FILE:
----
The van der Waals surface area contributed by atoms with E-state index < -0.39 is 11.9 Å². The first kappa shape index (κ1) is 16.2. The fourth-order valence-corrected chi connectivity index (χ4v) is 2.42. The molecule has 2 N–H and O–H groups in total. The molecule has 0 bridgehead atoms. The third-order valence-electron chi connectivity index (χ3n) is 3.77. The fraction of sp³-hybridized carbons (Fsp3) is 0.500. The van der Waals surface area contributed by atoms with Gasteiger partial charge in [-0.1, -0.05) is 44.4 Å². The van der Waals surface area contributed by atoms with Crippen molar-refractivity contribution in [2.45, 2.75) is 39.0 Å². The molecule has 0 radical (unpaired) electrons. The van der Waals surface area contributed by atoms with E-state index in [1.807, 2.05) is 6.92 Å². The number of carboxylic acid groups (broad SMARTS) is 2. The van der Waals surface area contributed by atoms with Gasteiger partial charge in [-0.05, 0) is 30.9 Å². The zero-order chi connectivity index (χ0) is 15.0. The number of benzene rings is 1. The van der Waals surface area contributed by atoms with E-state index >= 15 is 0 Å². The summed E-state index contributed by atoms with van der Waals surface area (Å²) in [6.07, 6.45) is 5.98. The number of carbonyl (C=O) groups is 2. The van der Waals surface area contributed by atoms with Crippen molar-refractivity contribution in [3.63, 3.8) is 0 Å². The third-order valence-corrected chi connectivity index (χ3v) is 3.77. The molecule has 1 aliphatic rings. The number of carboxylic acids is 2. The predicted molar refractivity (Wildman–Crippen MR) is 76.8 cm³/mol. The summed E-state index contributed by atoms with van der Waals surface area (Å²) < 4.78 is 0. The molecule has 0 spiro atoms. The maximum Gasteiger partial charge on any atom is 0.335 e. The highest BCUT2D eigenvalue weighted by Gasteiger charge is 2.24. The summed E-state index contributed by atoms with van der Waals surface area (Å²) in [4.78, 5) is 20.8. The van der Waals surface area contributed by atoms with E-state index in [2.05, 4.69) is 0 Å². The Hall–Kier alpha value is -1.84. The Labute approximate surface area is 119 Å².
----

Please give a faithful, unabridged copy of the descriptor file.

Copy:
The van der Waals surface area contributed by atoms with E-state index < -0.39 is 11.9 Å². The first kappa shape index (κ1) is 16.2. The fourth-order valence-corrected chi connectivity index (χ4v) is 2.42. The molecule has 2 N–H and O–H groups in total. The molecule has 0 bridgehead atoms. The third-order valence-electron chi connectivity index (χ3n) is 3.77. The fraction of sp³-hybridized carbons (Fsp3) is 0.500. The van der Waals surface area contributed by atoms with Gasteiger partial charge in [-0.1, -0.05) is 44.4 Å². The van der Waals surface area contributed by atoms with Crippen molar-refractivity contribution in [2.45, 2.75) is 39.0 Å². The molecule has 0 radical (unpaired) electrons. The van der Waals surface area contributed by atoms with E-state index in [1.807, 2.05) is 6.92 Å². The number of carboxylic acid groups (broad SMARTS) is 2. The van der Waals surface area contributed by atoms with Gasteiger partial charge in [-0.05, 0) is 30.9 Å². The zero-order chi connectivity index (χ0) is 15.0. The number of benzene rings is 1. The van der Waals surface area contributed by atoms with E-state index >= 15 is 0 Å². The summed E-state index contributed by atoms with van der Waals surface area (Å²) in [6.07, 6.45) is 5.98. The number of carbonyl (C=O) groups is 2. The van der Waals surface area contributed by atoms with Crippen molar-refractivity contribution in [3.63, 3.8) is 0 Å². The third-order valence-corrected chi connectivity index (χ3v) is 3.77. The molecule has 1 aliphatic rings. The number of carboxylic acids is 2. The predicted molar refractivity (Wildman–Crippen MR) is 76.8 cm³/mol. The summed E-state index contributed by atoms with van der Waals surface area (Å²) < 4.78 is 0. The molecule has 0 spiro atoms. The maximum Gasteiger partial charge on any atom is 0.335 e. The highest BCUT2D eigenvalue weighted by Gasteiger charge is 2.24. The summed E-state index contributed by atoms with van der Waals surface area (Å²) in [4.78, 5) is 20.8. The van der Waals surface area contributed by atoms with E-state index in [2.05, 4.69) is 0 Å². The Hall–Kier alpha value is -1.84. The Labute approximate surface area is 119 Å².